By Oliver Hill
A HORRIFIED mum from Taunton is calling for the sale of legal highs to be regulated after her 14-year-old son collapsed from the effects of a substance.
Michelle Winfield’s nightmare began on Monday when she got a phone call from a friend to say her son had collapsed in Vivary Park after smoking a legal high called purple haze.
She said: “I went down there and found him on his own in a terrible state.
“He was as white as a sheet, shaking and vomiting.
“I was just beside myself, it was such a worry and I took him straight to hospital.”
Her son was assessed by doctors at Musgrove Park Hospital where his heart was monitored as the effects of the high wore off.
He was later discharged but his mother was asked to make hourly checks on his condition at home.
A friend of her son, also in his teens, claims he bought the purple haze from the Hush shop in Bridge Street. The Hush shop denies the claim.
Purple haze is a strain of cannabis which is currently unclassified and legal to buy at any age.
Michelle said: “I went in there and confronted the shop owner and told him what happened.
“I got abuse from other people there who said that they had smoked this stuff and never had the effects my son had.
“But kids can just go in and buy it with their pocket money.
“They don’t understand that just because it’s cheap and they’re able to buy it doesn’t mean that they should.”
The 40-year-old mum and a group of friends are now starting a petition calling for legal highs to be regulated so that children cannot buy them.
She said: “It needs to be regulated. How can you approve kids buying it?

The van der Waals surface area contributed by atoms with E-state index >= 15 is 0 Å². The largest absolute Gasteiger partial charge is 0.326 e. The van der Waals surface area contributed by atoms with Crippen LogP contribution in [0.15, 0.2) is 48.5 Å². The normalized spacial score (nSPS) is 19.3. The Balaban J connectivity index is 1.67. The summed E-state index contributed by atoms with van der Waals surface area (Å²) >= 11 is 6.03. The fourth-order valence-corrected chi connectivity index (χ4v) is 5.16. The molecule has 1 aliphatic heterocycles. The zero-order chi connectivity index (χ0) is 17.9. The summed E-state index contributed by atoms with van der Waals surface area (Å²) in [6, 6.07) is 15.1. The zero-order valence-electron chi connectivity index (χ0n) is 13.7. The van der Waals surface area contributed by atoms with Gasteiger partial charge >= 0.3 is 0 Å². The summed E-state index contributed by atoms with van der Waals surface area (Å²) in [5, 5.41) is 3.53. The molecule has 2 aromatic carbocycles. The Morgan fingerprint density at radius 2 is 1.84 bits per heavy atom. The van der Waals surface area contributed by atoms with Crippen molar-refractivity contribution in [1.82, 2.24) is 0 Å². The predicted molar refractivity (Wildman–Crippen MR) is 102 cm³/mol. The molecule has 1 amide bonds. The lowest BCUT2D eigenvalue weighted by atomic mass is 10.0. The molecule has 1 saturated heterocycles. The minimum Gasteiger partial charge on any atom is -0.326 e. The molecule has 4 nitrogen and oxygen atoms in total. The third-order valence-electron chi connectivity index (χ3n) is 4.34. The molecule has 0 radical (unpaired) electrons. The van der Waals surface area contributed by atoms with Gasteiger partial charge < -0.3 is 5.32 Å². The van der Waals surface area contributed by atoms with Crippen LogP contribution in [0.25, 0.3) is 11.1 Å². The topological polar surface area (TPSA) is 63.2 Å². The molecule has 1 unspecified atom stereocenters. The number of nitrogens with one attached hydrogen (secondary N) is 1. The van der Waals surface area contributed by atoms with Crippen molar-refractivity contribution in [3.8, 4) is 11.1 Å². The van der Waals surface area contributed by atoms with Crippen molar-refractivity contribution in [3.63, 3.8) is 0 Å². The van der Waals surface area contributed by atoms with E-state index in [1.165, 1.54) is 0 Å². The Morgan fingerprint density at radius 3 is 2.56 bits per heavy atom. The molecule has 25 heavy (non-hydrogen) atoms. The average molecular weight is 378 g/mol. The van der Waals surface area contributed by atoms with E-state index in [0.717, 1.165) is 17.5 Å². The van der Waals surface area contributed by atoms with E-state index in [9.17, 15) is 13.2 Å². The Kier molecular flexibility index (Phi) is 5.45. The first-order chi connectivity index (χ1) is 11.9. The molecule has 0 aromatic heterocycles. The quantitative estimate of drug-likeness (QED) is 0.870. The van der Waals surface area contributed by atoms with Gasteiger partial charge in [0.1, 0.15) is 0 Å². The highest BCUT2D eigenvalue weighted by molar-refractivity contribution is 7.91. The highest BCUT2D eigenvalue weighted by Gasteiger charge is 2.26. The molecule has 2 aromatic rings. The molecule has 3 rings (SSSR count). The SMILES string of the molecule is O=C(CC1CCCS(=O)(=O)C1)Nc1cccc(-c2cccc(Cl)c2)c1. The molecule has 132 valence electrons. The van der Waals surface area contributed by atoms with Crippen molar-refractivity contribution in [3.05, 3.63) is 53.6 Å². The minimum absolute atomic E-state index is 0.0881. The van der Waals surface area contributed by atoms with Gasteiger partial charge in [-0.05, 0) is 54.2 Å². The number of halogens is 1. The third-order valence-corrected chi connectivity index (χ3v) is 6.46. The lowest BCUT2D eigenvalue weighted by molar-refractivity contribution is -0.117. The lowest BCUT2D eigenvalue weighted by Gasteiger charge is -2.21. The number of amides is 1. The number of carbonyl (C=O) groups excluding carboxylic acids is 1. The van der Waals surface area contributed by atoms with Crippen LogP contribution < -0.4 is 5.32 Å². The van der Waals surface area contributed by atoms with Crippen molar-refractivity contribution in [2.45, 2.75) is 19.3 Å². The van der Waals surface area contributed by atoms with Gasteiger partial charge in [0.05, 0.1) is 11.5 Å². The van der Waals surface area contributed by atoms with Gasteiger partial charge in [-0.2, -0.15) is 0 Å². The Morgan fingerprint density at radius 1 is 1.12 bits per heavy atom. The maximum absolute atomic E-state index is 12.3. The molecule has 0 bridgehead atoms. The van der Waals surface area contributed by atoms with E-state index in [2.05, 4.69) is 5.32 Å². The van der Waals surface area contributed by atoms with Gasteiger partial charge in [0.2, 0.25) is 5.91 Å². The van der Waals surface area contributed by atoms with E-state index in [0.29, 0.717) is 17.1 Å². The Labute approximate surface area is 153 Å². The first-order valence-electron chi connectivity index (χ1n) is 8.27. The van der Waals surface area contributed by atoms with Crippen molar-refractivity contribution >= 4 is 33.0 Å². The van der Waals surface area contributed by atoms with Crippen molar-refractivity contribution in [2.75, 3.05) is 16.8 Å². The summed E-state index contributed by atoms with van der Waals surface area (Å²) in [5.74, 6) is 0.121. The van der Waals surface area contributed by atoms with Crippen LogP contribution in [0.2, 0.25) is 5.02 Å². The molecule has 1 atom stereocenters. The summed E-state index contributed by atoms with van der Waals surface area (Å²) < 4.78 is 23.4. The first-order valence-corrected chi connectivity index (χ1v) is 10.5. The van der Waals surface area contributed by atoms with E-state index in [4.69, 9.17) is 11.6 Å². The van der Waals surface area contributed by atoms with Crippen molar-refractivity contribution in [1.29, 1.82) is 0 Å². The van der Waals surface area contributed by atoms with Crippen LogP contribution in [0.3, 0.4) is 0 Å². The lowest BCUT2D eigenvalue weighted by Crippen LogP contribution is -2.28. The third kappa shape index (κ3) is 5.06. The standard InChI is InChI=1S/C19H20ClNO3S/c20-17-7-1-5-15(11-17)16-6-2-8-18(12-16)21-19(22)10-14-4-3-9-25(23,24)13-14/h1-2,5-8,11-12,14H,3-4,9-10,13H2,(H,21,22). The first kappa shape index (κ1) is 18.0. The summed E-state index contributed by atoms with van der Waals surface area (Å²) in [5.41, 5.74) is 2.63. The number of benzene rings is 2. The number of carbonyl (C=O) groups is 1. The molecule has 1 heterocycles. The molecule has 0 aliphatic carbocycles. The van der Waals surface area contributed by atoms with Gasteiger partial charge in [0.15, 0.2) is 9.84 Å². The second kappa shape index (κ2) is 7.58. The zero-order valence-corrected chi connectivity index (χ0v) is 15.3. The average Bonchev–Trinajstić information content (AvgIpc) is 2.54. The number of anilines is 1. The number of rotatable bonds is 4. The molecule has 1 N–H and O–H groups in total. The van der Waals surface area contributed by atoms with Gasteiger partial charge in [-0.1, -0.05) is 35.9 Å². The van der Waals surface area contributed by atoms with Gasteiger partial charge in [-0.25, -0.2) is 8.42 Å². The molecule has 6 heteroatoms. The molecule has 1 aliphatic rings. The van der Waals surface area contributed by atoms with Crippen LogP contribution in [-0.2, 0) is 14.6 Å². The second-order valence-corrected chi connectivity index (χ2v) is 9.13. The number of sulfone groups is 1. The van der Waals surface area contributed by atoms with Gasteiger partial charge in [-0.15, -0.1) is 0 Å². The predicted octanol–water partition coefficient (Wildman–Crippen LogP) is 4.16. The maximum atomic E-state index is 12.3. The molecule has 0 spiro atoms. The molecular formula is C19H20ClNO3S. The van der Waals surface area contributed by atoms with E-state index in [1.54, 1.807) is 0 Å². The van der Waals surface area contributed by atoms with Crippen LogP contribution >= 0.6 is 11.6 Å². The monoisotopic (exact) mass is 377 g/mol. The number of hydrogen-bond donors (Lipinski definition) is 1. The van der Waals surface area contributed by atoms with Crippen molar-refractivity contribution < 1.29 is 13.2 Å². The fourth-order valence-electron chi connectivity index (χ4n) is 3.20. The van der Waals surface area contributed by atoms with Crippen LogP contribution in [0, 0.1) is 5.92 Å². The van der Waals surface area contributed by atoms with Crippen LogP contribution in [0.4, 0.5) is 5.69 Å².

“I put a message out on Facebook and I was so shocked at the number of parents whose children had taken these legal highs and been rushed to hospital.”
Hush told the Gazette that they have a strict policy of not selling their products to anyone under the age of 18.
Shop owner Simon Tomlin said: “We comply with everything in accordance with Trading Standards and have regular inspections from them.
“We have a no ID, no sale policy and we have a refusal log for any instances where someone cannot provide proof of age.
“Obviously we don’t want her son in hospital and we do everything we can to co-operate with Trading Standards and the police in this very unregulated market.”
Hush said that they have reviewed eight hours of CCTV footage in the shop to determine if and how the purple haze could have been sold to the 14-year-old but found no evidence of this taking place. They added that they were happy to let police view their CCTV records should they feel the case needed further investigation.
It is the latest in a string of incidents where people have been taken to hospital locally after ingesting legal highs.
A group of eight Lithuanian cherry pickers needed medical attention after eating a cake which contained legal highs. The source of the substance is not clear.
A rapid response car and two ambulances attended a property in West Newton after the workers dialled 999, complaining of heart problems and of being hot and sweaty.
A spokesperson for Musgrove Park Hospital said: “We are seeing an increase in people attending A&E suffering from adverse affects from taking legal highs.
“People need to remember that just because they are called legal highs does not mean they are safe to consume.
“Quite often we and the person taking them have no idea what is in them, which then makes it almost impossible to treat when they come into hospital.”